Women’s fashion of the 1950s changed throughout the decade and, for black women, this was no different. Women of the time changed with the times. Teenagers became a demographic for the first time in history and, with the end of segregation in the 1950s, change for the betterment of black women also began. They chose styles that worked for them, based on the available trends of the times, and matched their personal styles with fashion.
The dresses during the 1950s changed with the women. A Parisian influence is evident in the poodle skirts of the decade. Full skirts that came to the knee, or just below it, were commonly worn. The dress bodice was fitted to accentuate the waist. Corsets were still worn during this time to pull in the waist. Dresses were also worn tight to the knee or just below. Off the shoulder cuts or strapless dresses were popular choices during this time.
Women, including African American women, began to assert their independence and enter the workplace. Business suits for women rose in popularity. Pencil skirts, fitted and ending just below the knee, or full skirts were worn. A blouse would be worn tucked into the skirt. A tailored jacket, either fitted at the waist or boxy and cropped, was worn over the blouse. A pillbox hat, made popular by Jackie Kennedy, completed the look.
The beat poets and the era of blues greatly influenced women’s dress for the decade. Women began wearing pants fitted to their legs. Capri-length pants were often worn. Baggy shirts or men’s shirts over fitted pants were a common look. Dark clothing was popular with the beat generation. Long earrings and long hair was the style for these women. The beat generation was a time of embracing change, evident in the clothing they chose to wear. The latter half of the decade saw clothing manufacturers latch onto the beat style and begin to make the style accessible for all women.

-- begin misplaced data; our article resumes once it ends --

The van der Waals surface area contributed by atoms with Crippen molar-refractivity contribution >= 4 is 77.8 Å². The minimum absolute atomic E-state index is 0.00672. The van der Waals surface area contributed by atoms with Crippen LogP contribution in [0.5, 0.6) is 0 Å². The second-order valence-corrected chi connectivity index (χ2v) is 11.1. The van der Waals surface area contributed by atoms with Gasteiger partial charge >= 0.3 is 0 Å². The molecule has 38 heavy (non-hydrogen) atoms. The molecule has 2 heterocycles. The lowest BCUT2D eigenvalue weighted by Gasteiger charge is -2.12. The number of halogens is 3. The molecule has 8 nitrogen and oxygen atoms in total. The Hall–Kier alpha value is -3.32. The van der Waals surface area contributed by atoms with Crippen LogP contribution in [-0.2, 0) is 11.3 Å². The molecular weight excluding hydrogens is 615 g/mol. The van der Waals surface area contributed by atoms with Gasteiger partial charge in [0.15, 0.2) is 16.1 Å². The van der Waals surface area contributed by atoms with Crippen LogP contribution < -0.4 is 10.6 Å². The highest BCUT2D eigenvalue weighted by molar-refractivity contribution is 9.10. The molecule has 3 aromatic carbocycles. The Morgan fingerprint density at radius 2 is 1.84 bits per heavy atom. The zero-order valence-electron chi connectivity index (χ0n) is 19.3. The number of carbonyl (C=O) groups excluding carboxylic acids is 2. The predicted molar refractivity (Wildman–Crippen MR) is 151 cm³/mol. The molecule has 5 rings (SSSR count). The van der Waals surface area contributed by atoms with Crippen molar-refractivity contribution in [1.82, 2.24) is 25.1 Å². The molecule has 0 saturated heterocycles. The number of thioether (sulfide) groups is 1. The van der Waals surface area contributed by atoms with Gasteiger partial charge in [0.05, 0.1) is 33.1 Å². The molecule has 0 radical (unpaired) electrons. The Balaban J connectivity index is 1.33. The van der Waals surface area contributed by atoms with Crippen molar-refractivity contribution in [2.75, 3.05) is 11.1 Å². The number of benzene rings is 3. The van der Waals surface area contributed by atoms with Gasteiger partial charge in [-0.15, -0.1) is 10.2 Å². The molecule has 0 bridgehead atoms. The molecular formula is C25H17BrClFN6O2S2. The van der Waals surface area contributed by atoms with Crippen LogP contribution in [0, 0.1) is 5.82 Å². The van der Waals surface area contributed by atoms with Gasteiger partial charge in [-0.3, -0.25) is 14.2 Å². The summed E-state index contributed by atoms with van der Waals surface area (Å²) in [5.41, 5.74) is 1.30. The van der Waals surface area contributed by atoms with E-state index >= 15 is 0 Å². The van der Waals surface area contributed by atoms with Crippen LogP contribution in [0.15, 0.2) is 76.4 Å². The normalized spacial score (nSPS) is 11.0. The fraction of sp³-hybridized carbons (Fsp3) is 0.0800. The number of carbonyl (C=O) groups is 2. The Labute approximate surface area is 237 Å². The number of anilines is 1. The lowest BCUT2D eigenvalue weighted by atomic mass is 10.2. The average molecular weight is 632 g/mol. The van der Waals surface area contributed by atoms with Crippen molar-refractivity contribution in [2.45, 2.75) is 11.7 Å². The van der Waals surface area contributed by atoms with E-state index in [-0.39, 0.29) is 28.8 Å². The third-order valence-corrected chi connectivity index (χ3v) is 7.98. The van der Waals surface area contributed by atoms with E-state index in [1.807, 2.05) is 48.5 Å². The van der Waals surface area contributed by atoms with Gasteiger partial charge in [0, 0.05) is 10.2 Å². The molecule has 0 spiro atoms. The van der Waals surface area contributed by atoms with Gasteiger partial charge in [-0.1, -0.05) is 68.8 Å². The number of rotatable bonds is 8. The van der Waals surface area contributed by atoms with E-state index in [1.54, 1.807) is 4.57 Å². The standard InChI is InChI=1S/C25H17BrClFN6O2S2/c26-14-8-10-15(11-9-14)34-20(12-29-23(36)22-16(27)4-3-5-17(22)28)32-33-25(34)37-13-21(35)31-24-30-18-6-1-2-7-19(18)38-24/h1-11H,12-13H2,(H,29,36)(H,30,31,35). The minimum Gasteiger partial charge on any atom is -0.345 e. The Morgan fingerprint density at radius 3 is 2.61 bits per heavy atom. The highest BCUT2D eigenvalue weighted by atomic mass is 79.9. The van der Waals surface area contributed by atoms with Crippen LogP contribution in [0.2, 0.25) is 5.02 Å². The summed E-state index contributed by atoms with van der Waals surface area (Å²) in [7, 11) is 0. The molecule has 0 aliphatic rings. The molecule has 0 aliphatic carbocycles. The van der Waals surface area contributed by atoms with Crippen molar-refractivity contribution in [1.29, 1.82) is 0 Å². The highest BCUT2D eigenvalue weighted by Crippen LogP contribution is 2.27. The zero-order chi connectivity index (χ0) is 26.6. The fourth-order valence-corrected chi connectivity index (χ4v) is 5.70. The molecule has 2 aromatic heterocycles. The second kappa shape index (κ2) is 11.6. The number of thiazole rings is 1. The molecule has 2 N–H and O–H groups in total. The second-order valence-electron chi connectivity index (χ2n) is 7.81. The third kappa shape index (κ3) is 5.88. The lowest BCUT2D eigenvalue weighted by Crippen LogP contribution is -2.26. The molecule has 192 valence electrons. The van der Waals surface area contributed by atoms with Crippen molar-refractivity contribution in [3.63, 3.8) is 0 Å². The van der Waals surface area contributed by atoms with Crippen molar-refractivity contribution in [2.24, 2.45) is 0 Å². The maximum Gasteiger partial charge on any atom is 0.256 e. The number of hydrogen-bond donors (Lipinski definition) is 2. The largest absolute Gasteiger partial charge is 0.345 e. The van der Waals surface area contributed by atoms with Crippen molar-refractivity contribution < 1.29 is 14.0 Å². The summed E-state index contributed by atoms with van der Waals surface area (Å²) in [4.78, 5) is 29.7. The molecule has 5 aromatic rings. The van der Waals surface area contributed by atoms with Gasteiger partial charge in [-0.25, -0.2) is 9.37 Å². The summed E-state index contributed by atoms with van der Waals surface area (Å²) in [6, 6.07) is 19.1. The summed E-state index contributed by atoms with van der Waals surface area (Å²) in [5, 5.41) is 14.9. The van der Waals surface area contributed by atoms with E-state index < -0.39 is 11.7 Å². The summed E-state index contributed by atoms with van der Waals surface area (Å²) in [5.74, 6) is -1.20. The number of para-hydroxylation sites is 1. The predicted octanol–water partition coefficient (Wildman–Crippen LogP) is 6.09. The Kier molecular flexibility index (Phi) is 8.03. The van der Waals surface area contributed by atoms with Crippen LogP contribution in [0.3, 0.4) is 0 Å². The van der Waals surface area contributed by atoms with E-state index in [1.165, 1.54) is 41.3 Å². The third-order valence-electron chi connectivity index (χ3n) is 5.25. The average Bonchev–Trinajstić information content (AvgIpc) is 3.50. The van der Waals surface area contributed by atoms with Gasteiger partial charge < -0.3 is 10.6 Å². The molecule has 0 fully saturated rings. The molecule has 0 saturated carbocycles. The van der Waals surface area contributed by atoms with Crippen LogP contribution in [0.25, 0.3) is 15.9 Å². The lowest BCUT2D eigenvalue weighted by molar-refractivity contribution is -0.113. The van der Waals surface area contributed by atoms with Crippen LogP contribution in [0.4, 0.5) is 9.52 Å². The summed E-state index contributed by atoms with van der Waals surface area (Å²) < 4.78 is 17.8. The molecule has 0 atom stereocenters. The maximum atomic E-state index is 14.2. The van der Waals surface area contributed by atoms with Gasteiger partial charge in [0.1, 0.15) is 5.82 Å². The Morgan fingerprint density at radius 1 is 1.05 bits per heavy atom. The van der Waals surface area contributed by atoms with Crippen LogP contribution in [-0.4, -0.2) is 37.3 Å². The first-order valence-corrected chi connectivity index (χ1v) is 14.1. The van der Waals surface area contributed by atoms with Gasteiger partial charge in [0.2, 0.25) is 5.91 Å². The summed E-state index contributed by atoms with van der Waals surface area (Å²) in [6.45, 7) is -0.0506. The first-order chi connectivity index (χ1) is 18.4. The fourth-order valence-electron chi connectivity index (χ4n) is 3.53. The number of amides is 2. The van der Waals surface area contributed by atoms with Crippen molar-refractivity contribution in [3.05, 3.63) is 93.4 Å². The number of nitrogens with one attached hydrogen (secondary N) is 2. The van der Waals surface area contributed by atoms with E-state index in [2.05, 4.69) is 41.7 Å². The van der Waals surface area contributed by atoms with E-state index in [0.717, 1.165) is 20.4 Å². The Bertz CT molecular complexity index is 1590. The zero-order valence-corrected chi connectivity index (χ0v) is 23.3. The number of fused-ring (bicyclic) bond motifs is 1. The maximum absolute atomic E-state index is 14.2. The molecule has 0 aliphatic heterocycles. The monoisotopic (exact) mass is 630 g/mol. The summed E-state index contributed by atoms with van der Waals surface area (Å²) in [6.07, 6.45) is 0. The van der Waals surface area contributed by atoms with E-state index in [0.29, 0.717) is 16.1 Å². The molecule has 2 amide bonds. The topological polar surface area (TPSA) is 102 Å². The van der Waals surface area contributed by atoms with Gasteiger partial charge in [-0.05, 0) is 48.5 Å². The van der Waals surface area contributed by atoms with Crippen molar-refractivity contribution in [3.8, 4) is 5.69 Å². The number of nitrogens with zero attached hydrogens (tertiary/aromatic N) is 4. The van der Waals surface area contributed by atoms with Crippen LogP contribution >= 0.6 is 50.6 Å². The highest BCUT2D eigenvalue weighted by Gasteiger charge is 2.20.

A new style emerged, led by the teenage girls of the times. The teen fashion generally combined women’s fashions to create a new look unique to the younger generation. Teenage girls began wearing jeans, rolled up to Capri-length. The look of bobby socks and sneakers made its appearance with the younger generation. Fitted and cropped sweaters were worn with pointed bras to accentuate the body. Teenage girls did away with the hats common for women.
Jessica Daniel has been writing professionally since 2005. She has worked in the arts-and-crafts field, publishing knitting patterns with Lorna's Laces and My Sister's Knits. Daniel holds a Bachelor of Arts in English and women's studies from St. Xavier University.